[Press release] SuperGrid Institute inaugurates its high power source test platform – the first of its kind in Europe

The high power source, powered by the electrical distribution network.
View of the platform from the outside.
High voltage diode rectifier to perform DC short circuit current tests up to 170 kV DC and 40 kA.
The supercapacitor bank is used to maintain current stability during high-current short-circuit tests.
Detail of a power transformer used to adjust the voltage.
The “High Power Test Laboratory” (27x27x27m), where the equipment under test is placed.

This new platform, the first of its kind in Europe, was developed to support industrial players’ development of new high voltage technologies for the massive integration of renewable energies into the power grid. This transition towards renewable energy calls for the development of direct current (DC) electricity networks.

The platform is a crucial asset for this transition as it enables the validation of future high-voltage equipment in direct current as well as in alternating current and offers an extensive range of tests.

The High Power Source is a current source that can provide exceptionally high currents, in the range of a hundred kilo amperes, for extremely short periods. For a few tenths of a second to a few seconds, we can reproduce the power output of a power station,” explains Christophe Creusot, the platform’s Technical Manager at SuperGrid Institute.

 A facility without equal in Europe

While existing platforms only produce AC current, the High Power Source is capable of producing the real high voltage direct current that devices will encounter in the field. “Our platform is the only one in Europe that generates direct current power, as found in the power grid. This is extremely important, as high voltage DC networks are the power grids of the future. This is a real competitive advantage for the research we are conducting on new DC circuit breakers,” says Hubert de la Grandière, CEO of SuperGrid Institute.

The production of this DC current is made possible by the platform’s current rectifier, which converts the current generated by an alternator into high-voltage direct current. SuperGrid Institute can therefore carry out tests on every type of protective equipment for electrical networks (circuit breakers, current limiters, etc.). Our platform is also able to carry out alternating current tests at different frequencies. It is this ability to perform both types of tests (DC and AC), and the wide range of possibilities that are consequently available, that makes it unique,” adds Christophe Creusot.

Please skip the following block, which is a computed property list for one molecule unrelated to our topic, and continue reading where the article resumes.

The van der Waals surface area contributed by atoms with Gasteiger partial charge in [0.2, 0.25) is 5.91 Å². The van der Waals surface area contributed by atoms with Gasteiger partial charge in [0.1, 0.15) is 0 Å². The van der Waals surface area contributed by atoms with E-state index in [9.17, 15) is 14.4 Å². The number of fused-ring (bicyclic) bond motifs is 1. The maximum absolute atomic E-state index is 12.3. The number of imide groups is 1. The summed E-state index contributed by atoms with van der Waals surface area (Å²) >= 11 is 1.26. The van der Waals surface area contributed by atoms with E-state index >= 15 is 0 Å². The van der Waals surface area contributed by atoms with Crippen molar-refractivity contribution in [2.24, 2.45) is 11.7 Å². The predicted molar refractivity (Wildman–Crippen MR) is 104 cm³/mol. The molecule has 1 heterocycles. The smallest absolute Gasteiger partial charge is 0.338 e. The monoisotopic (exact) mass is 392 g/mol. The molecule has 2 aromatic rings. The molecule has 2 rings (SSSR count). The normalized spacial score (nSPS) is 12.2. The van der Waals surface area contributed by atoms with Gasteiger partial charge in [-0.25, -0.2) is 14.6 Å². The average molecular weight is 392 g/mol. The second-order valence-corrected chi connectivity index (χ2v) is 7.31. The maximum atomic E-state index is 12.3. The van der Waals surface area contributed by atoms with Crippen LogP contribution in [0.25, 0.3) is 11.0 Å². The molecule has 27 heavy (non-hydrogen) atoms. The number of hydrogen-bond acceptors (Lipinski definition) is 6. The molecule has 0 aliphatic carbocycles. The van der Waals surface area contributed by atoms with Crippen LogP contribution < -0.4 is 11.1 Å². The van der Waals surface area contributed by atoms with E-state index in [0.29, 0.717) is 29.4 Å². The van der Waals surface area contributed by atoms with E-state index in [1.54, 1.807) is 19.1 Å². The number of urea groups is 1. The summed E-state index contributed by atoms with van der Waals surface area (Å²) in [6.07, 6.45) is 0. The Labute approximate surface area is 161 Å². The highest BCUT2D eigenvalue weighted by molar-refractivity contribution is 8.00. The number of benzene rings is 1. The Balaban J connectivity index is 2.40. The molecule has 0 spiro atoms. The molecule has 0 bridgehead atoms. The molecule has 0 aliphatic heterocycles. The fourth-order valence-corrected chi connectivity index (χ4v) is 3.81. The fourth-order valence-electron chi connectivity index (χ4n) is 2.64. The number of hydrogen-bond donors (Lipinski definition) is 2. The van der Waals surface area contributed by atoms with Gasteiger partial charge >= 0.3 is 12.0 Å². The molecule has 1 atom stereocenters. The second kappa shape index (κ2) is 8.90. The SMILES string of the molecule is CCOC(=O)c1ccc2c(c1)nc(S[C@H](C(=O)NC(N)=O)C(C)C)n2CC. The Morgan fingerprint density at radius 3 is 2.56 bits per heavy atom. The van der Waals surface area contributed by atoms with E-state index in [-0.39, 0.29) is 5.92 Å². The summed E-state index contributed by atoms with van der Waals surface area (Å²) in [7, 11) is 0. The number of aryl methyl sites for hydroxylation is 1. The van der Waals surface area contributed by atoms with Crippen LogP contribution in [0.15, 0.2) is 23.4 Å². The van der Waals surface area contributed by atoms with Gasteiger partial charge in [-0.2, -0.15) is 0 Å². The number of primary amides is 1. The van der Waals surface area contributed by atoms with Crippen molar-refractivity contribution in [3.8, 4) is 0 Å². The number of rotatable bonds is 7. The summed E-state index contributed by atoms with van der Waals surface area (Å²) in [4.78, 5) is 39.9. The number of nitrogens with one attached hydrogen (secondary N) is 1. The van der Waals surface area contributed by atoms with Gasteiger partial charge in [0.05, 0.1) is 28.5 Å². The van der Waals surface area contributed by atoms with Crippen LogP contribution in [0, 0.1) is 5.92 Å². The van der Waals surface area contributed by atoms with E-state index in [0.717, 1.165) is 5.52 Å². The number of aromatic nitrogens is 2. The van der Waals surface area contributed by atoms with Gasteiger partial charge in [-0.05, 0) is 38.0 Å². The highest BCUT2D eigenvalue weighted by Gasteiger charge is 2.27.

An exceptional variety of tests

The platform is designed to carry out short-circuit tests on substation equipment at different frequencies: 50 Hz, 60 Hz, or even 16.667 Hz (for certain niche tests required in the railway industry for example) and up to 80 kA. When coupled with the generators of General Electric’s CERDA test laboratory, which is located on a neighbouring site in Villeurbanne, the High Power Source will be able to perform tests at currents in the range of 140 kA. The range of tests that we are capable of performing is already extensive, but if a customer comes to us tomorrow with a particularly specific request, we will examine how we can accommodate them on a case-bycase basis,” says Christophe Creusot.

 An investment with a significant contribution from the Auvergne-Rhône-Alpes Region

Following its creation in 2014, SuperGrid Institute moved into its new premises in Villeurbanne in 2018, bringing the majority of its test platforms together under one roof. At the end of its initial ten-year-long investment period, the Institute will have received more than €220m in funding, thanks to the French Investments of the Future Programme (PIA, now “France 2030”) and its shareholders. SuperGrid Institute has dedicated €45.9 million to this High Power Source project, a substantial investment that was endorsed by the Auvergne-Rhône-Alpes Region who contributed €10 million to the project.

As the leading producer of electricity and renewable energy in France, the Auvergne-Rhône-Alpes Region is highly aware of the necessity for power networks to evolve to be able to support the upcoming energy transition. By investing in this project, the Region is reiterating its desire to offer long-term support for research and innovation, particularly with regards to the collaborative work that SuperGrid Institute undertakes with regional universities and schools.